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I Worry I’m Turning Into An Agoraphobic!

I didn’t realize that I felt pressure to socialize until I stopped going out.

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woman holding a cup of coffee looking out her window
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In February, my husband and I went out with our best friends in the city. The four of us had dinner before heading out to see David Byrne’s American Utopia on Broadway. We had an amazing evening. The meal, the show, the company — all fantastic. I remember huddling with my best friend, singing “Psycho Killer” as we walked back to our cars in the cold NYC streets and thinking, “I love nights like this!” The four of us hugged goodbye and promised we would get together again soon.

Of course, we broke that promise. At the beginning of the pandemic, I would look back on that evening and think, I can’t wait for this to be over. I missed getting dressed up, going to restaurants, seeing shows and walking in crowded streets without fear. I missed being able to safely hang out with friends from a nonsocial distance and give them a great big hug at the end of the night.

But now, 10 months later, I find myself less drawn to going out and seeing people in general. I’ve become used to rarely wearing makeup or jewelry or heels or even real pants with zippers. Once a staple of my daily routine, I am not even sure where my flat iron is. Prepandemic, if I saw an empty Saturday night on our calendar, I would get worried. Why don’t we have plans? How come we aren’t going out more? Now, a free Saturday doesn’t make me feel like a loser. It makes me feel like a good Samaritan. And good Samaritans get to wear sweatpants, cook (or order take out), do puzzles and watch Netflix with no guilt. It’s glorious!

I didn’t realize that I felt pressure to socialize until I stopped going out. I’ve found that I actually like being a homebody. And now that the weather is getting colder and it’s pitch dark at 4 p.m., my inclination for hibernation is in overdrive. Of course, it helps that I’ve always worked at home, so my job hasn’t been impacted by the pandemic. In fact, my day-to-day socially distant existence has me spending less time alone.

With my husband and two of our three children living/working/schooling at home, I have tons of “we” time in addition to “me” time. We have more togetherness than we have in years, which may be part of why I am not craving more outside socialization. But I worry that I have gotten too attached to my Q-crew. Eventually they will leave, and how will I adapt? I worry that I am becoming agoraphobic.

Even when I do leave our house to go out on errands or take a socially distant walk with a friend, I feel anxious. And my small-talk skills have definitely waned. After all, not much is going on. Does anyone really want to hear about my new Crockpot recipe or how fabulous I think Nicole Kidman’s coats are in The Undoing?

I went to Caroline Leaf, communication pathologist and cognitive neuroscientist, to discuss my concerns. She says, “The current pandemic has forced many of us to slow down and take a good look at ourselves and our needs, both internally and externally. Although this has been challenging for many, it is a good reminder that there is more to life than our schedule.” It’s true. This downtime has helped me to reevaluate my life. I find myself appreciating little things I used to take for granted. It has made me less concerned whether my life is as busy or fulfilling as someone else’s. Instead of focusing on making plans for the future, I’ve embraced just enjoying the present day.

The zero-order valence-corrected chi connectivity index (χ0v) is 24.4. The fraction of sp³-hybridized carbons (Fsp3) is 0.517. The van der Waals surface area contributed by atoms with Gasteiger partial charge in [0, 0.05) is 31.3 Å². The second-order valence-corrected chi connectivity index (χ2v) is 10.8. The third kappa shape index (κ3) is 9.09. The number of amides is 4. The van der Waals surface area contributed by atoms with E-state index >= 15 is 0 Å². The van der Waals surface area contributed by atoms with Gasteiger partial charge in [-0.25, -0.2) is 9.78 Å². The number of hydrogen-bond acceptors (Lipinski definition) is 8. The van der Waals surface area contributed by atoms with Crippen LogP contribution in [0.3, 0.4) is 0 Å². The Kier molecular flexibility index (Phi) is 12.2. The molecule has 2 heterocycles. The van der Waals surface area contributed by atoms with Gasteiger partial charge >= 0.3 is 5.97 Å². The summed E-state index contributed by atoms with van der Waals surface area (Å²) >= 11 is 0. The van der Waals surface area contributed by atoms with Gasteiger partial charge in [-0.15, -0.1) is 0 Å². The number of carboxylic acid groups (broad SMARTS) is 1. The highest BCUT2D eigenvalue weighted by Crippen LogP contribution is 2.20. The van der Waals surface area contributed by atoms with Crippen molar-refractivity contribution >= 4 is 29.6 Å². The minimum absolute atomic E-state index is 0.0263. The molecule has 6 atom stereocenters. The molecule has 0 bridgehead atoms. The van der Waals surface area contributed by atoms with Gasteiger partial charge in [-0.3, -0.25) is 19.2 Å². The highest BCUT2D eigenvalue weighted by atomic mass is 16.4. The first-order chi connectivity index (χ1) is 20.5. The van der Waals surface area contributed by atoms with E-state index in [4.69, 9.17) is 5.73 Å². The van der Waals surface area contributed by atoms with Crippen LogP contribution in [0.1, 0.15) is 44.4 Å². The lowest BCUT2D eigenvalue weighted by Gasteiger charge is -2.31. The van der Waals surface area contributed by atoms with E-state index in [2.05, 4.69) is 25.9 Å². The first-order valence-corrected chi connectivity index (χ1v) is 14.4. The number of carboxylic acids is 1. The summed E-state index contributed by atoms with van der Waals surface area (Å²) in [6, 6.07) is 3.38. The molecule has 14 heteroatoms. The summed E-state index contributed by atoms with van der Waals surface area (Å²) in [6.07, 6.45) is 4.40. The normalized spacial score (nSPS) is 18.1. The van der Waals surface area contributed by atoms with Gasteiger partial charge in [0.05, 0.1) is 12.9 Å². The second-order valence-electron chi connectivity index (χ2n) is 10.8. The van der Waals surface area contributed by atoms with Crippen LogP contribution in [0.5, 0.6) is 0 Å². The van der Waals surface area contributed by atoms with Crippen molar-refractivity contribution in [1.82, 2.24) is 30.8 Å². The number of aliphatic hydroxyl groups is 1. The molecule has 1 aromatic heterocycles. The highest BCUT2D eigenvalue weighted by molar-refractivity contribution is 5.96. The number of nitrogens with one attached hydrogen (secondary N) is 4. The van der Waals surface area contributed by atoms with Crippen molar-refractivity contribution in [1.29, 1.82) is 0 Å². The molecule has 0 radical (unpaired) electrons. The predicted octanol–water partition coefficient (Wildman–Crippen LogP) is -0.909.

But is not pining to make plans or see friends a problem? Leaf says, “The mind and brain need quality, not quantity, so if we are intentionally deliberate in how we ‘make socialization happen’ in our day-to-day lives, even in the midst of a global pandemic, we can derive many of the same benefits.” So, it’s about finding a balance.

Prepandemic I was probably too concerned about filling my calendar. Now I’ve gone too far to the other extreme. According to Leaf, “Human beings are made for connection. We know instinctively that we need each other, and we see the evidence in science that isolation and loneliness lead to negative changes in brain and body health, down to the level of our DNA.”

While it’s great that I have embraced this new normal, I also need to remind myself of all the good and important friendships I have beyond these four walls. If you feel like me, a little out of your social sync, take some small, safe baby steps. Leaf says, “Thankfully, with the advent of modern technology, we can reach out to our loved ones even if we can’t be in the room with them. Video calls are a great way to do this, whether you are using Zoom, FaceTime, Skype, Google Hangout, WhatsApp, Facebook Chat — the list is endless. Although this may feel awkward at first, it can really help improve your sense of belonging and mental health.” Don’t worry if your conversation skills need some work. Everyone is probably feeling the same way. “This is new for all of us,” Leaf says, “so if we are awkward or mess up, that’s fine! There is no set blueprint for dealing with the social effects of a global pandemic, so it is perfectly OK if you are learning on the go — because we all are.”

Hopefully, in a few months, we will again stroll the busy streets of NYC with our friends. For now I need to make those connections using technology or a masked walk, even if I feel awkward or clumsy. In time, the outside world will be safe again. I made a promise last February, and I am going to keep it, even if getting together “soon” was a little longer than anticipated.